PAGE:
Students are formally assessed in Outdoor Education and can gain valuable qualifications in a huge range of activities.

2.2  Cross curricular themes

Releasing Potential recognises its responsibility to promote an understanding in its students of British values, namely: democracy, the rule of law, individual liberty and the mutual respect and tolerance of people of all faiths and none. This essential element of student learning is addressed through a range of curricular and non-curricular activities, both formally as part of PSD delivery, and through additional trips, visits and activities; these include: prison visits, council chamber visits, participation in local events such as Remembrance Day services, mock elections and debates to coincide with General/By/Local elections, talks by Police and magistrates. Two designated Citizenship Leads are appointed to co-ordinate this delivery across sites. The approach to teaching and learning British Values draws on techniques established by the British Scouting Movement.

Students are encouraged to explore the rights and responsibilities involved in being a member of a family, Releasing Potential, the wider community, the UK and the world at large. This occurs through all aspects of the curriculum, including PSD, English and Enrichment; a range of delivery strategies are used including formal debate, role play and workshops. Display boards are visible around both sites on which information about news current events is shown; this encourages discussion and debate. Students and staff take part in a range of charitable activities throughout the year, including Comic Relief, Children in Need, Save the Children Christmas Jumper event.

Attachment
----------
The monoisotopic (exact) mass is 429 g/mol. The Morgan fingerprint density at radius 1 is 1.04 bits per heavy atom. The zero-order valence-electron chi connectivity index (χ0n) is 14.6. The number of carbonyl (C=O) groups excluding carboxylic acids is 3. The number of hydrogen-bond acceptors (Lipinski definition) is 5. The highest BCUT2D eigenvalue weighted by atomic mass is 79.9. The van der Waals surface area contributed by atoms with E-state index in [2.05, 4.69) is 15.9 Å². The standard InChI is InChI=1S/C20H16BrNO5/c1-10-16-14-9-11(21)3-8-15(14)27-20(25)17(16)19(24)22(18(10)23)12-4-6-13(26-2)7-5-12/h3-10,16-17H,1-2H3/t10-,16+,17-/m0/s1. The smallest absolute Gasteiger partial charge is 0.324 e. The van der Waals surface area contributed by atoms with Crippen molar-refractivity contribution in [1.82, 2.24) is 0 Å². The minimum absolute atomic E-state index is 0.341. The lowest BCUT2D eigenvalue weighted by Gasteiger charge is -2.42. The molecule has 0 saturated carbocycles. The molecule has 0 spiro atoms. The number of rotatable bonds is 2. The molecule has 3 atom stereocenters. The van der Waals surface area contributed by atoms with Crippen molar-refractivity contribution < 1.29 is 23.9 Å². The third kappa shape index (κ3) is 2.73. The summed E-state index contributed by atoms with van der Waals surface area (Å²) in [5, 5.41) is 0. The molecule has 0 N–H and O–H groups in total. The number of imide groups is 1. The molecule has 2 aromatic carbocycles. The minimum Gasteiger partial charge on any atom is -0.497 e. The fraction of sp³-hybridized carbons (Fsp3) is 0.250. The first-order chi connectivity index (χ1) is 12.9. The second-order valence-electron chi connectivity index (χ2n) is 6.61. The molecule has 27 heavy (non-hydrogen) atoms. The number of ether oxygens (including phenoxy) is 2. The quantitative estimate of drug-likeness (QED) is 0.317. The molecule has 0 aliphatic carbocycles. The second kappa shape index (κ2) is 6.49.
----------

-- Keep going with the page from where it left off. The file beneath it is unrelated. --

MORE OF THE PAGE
Within all aspects of the school day we seek to address the personal, health and social needs of our students. This is done through formalised lessons as part of the PSD curriculum, and through responding to students’ conversations during lessons and breaks.

Releasing Potential has a high standard of conduct when working with young people, with a focus on taking responsibility for one’s own actions. Staff are expected to model the mantra ‘clean, decent and honest’ in their conversations and actions in the workplace. The same is expected of our students. This applies across the curriculum and provides many opportunities for spiritual, moral social and cultural development.

Where there are opportunities the curriculum will reflect the cultural diversity of the UK, particularly through the PSD, Art and Food Studies curricula. Citizenship Leads co-ordinate events and activities and advise on delivery strategies.

Staff work hard to challenge students to use appropriate and respectful language when talking about people and practices different from their own. When appropriate staff may arrange a visit from or to a particular place or people to challenge the prejudices students may have; for example a visit to the local mosque, or a visit from local police officers.

2.3  Curriculum Planning

We have long-term plans for all core subjects delivered on each Engage and one to one programme.  The Lead Tutor will use these to select a programme that meets the needs of the young people in their group, taking into account their age, aptitude, previous experience and other additional needs.

For each topic on the long-term plans there are medium term plans setting out an overview of themes and topics. Individual subject tutors are able to organise their short term planning in their own way, however it is expected that after delivery of each medium term plan, provision will be reviewed and improved for future use. A full curriculum review is held by the management team during the summer term where curriculum elements can be updated so as to remain current, in line with best practice and relevant to student learning.

2.4  Key Skills Development